Occupy Cleveland Sorta Did Its Thing

If it all started with that whiff of derivative hipster activism, it has culminated in something more. This fall, a smallish but resolute group of locals came together to form Occupy Cleveland, a local outpost of the ongoing outcry against corporate America. Starting with nothing more than ramshackle huts on Public Square and achingly earnest intent, Occupy Cleveland gave way not to the kind of cartoonish rebel violence that marred movements on the coasts and elsewhere, but to a decided turn inward — an attempt to seize upon the angst fueling a national cause and making it somehow matter here at home. So they're sticking up for locals who are losing their houses, they've taken up office space downtown, and they're intent on sticking around for the long term. The city government casts little more than a wary wave of acknowledgement, but Occupy Cleveland has done its job already: It's waved a resolute flag of rebellion and done it with a modicum of grace.

We Made Sex Classy Again

When we wrote about the burgeoning of the new burlesque movement in Cleveland almost a year ago, we had no idea that we'd be drowning in a sea of comely flesh by year's end. Since then, an array of new faces — and bodies — have appeared on the scene, classes have been launched to teach beginners the ropes, and music venues and restaurants have added burlesque performances to their regular schedules as if they were dessert menus. In August, the first Ohio Burlesque Festival, featuring top-of-the-line performers from around the region as well as promising locals, was a sold-out success. With its focus on creative costuming, music, and props, and its use of story lines and themes to enhance the striptease, burlesque is showing Clevelanders a whole new old-fashioned way to be sexy.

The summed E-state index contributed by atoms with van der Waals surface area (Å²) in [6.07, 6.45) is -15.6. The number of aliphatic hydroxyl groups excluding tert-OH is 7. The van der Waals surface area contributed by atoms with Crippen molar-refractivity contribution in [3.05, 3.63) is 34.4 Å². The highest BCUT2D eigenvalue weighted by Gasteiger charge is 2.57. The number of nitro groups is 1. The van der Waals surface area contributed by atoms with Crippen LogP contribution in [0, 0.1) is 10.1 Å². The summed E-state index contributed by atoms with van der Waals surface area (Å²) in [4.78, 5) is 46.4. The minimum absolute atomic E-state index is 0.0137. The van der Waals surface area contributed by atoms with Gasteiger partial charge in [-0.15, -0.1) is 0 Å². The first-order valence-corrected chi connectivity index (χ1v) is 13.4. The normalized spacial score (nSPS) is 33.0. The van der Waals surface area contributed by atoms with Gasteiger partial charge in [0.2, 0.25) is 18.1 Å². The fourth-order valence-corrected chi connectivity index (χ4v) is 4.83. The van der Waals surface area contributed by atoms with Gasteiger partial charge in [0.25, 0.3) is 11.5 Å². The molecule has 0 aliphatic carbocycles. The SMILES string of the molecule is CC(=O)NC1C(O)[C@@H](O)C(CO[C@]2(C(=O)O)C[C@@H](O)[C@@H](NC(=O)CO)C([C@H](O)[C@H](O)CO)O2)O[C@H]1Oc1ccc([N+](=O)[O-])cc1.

The Nation Cranked Our Music

The year started off with low-fi indie rockers Cloud Nothings snagging a whole bunch of buzz from bloggers and hipster tip sheets — then making good on the hype with a fabulous debut record. Foul-mouthed rapper Machine Gun Kelly seized on the region's flash mob hype, then signed a deal with Interscope Records as an encore. The Black Keys — still kinda our band, in a way LeBron is not our basketball player — graduated to arena touring. But best of all was 22-year-old twangy torch singer-songwriter Jessica Lea Mayfield, who celebrated the release of her terrific second album Tell Me with an appearance on Letterman and by being named an Artist to Watch by Rolling Stone (an honor shared by Mr. Gnome and — next month — by Cloud Nothings too). The Black Keys' Dan Auerbach produced and played on the record, but the moody gloom is all Mayfield's. And the pride, naturally, is all ours.